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By Bob Granath
NASA's Kennedy Space Center, Fla.

Satellites play vital roles in everyday life. From weather observations to navigation to communications, Earth-orbiting spacecraft are now so prevalent they could easily be taken for granted. A team at NASA's Kennedy Space Center in Florida, collaborating with counterparts at the agency's Goddard Space Flight Center in Greenbelt, Md., recently demonstrated groundbreaking technology that could add additional years of service to satellites.

Engineers at Kennedy are performing the design, development and qualification testing of the critical hypergolic propellant transfer system for a simulated servicing satellite under the leadership of Tom Aranyos, technical integration manager in the spaceport's Fluids and Propulsion Division and Gary Snyder, project manager for the satellite servicing project at the space center.

"Kennedy's role is to develop a propulsion transfer assembly in collaboration with Goddard," Aranyos said. "We are actually involved in designing, developing and testing satellite hardware that could be used in the future to refuel a satellite.”

Benjamin Reed, deputy project manager of Goddard’s Satellite Servicing Capabilities Office (SSCO), expressed appreciation for resourceful efforts of the group at the Florida spaceport in support of the project.

“The Kennedy contingent was extraordinarily creative and innovative in the ways that they repurposed shuttle hardware, miraculously negotiated facilities in extraordinarily tight scheduling pockets and designed new technologies to match an immensely challenging problem set,” he said.

Since April 2011, engineers at Kennedy have partnered with the SSCO at Goddard to develop robotic satellite servicing technologies necessary to bring in-orbit inspection, repair, refueling, component replacement and assembly capabilities to spacecraft needing aid. The project could also lead to life extension or re-purposing in Earth orbit or applications beyond.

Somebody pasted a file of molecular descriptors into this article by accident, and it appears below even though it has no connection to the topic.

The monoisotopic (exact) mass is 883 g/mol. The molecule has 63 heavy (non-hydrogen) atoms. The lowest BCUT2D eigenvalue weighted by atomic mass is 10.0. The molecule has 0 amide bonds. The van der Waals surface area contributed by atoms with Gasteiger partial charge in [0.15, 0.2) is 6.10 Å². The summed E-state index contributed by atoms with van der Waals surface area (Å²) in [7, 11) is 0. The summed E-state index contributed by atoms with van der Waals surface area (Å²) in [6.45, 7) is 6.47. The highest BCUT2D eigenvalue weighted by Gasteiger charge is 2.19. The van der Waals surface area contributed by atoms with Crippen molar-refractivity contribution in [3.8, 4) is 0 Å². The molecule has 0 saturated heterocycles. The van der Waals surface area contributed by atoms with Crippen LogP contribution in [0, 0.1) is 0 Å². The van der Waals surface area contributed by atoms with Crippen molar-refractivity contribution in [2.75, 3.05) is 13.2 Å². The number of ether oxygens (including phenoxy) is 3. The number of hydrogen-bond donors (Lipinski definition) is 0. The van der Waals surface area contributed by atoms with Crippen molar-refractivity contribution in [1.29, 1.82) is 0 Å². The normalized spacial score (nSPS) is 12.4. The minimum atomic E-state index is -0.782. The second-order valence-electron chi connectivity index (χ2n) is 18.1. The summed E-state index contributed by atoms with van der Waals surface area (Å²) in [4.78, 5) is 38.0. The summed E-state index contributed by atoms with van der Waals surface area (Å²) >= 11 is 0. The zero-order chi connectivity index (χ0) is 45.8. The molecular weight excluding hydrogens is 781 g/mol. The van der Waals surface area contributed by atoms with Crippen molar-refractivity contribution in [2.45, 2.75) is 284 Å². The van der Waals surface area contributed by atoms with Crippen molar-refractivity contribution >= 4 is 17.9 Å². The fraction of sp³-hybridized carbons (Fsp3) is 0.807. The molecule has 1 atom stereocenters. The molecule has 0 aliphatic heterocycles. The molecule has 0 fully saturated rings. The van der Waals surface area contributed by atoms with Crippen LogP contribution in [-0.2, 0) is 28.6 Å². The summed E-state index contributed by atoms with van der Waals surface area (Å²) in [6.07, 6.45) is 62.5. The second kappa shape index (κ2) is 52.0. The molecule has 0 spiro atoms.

According to Pepper Phillips, NASA's director of Engineering and Technology at Kennedy, the Florida spaceport's skills in preparing vehicles for launch now are leading to its employees being asked to support development of in orbit satellite servicing capabilities.

"Kennedy has a long and storied history of employees processing launch vehicles and spacecraft," he said. "Now other centers are looking to apply that expertise in designing satellites."

Brian Nufer, a fluids engineer in the Fluids Engineering Branch of NASA Engineering and Technology, noted that SSCO wanted to take advantage of those years of experience in loading propellants and apply them to designing related components for a simulated robotic servicing satellite.

By choosing Kennedy, project participants also were able to use existing equipment, facilities and excess Space Shuttle Program hardware saving several million dollars in development costs.

"Goddard came to Kennedy near the end of the Space Shuttle Program to leverage our expertise in hypergolic propellants," Nufer said. "They wanted to use our know-how to help design an in-orbit satellite propellant servicing system."

Hypergolic propellants such as hydrazine and nitrogen tetroxide are the most frequently used fuel and oxidizers for maneuvering satellites in Earth orbit.